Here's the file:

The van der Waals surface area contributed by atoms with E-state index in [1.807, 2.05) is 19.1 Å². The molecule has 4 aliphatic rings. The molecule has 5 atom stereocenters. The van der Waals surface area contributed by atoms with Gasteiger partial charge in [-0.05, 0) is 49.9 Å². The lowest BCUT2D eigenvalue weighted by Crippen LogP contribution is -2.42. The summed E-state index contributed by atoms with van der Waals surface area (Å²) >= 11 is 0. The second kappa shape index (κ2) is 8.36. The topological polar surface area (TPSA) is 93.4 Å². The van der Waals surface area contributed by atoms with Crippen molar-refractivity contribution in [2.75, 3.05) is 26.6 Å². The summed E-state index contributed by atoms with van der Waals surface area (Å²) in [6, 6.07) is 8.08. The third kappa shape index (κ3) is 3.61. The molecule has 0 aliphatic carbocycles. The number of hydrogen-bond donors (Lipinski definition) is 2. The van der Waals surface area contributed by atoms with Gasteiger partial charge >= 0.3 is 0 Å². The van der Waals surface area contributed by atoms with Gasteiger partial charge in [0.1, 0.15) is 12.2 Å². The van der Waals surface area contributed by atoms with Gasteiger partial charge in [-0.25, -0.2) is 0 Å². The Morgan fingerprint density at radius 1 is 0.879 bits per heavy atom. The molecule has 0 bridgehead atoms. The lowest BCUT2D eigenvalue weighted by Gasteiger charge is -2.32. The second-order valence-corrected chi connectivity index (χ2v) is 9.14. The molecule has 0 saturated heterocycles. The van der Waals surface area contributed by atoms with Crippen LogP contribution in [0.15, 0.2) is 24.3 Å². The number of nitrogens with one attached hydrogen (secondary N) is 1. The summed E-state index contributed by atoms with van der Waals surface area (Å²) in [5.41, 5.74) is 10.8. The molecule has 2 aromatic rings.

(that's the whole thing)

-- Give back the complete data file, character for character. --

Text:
The van der Waals surface area contributed by atoms with E-state index in [1.807, 2.05) is 19.1 Å². The molecule has 4 aliphatic rings. The molecule has 5 atom stereocenters. The van der Waals surface area contributed by atoms with Gasteiger partial charge in [-0.05, 0) is 49.9 Å². The lowest BCUT2D eigenvalue weighted by Crippen LogP contribution is -2.42. The summed E-state index contributed by atoms with van der Waals surface area (Å²) >= 11 is 0. The second kappa shape index (κ2) is 8.36. The topological polar surface area (TPSA) is 93.4 Å². The van der Waals surface area contributed by atoms with Crippen molar-refractivity contribution in [2.75, 3.05) is 26.6 Å². The summed E-state index contributed by atoms with van der Waals surface area (Å²) in [6, 6.07) is 8.08. The third kappa shape index (κ3) is 3.61. The molecule has 0 aliphatic carbocycles. The number of hydrogen-bond donors (Lipinski definition) is 2. The van der Waals surface area contributed by atoms with Gasteiger partial charge >= 0.3 is 0 Å². The van der Waals surface area contributed by atoms with Gasteiger partial charge in [0.1, 0.15) is 12.2 Å². The van der Waals surface area contributed by atoms with Gasteiger partial charge in [-0.25, -0.2) is 0 Å². The Morgan fingerprint density at radius 1 is 0.879 bits per heavy atom. The molecule has 0 bridgehead atoms. The lowest BCUT2D eigenvalue weighted by Gasteiger charge is -2.32. The second-order valence-corrected chi connectivity index (χ2v) is 9.14. The molecule has 0 saturated heterocycles. The van der Waals surface area contributed by atoms with Crippen LogP contribution in [0.15, 0.2) is 24.3 Å². The number of nitrogens with one attached hydrogen (secondary N) is 1. The summed E-state index contributed by atoms with van der Waals surface area (Å²) in [5.41, 5.74) is 10.8. The molecule has 2 aromatic rings.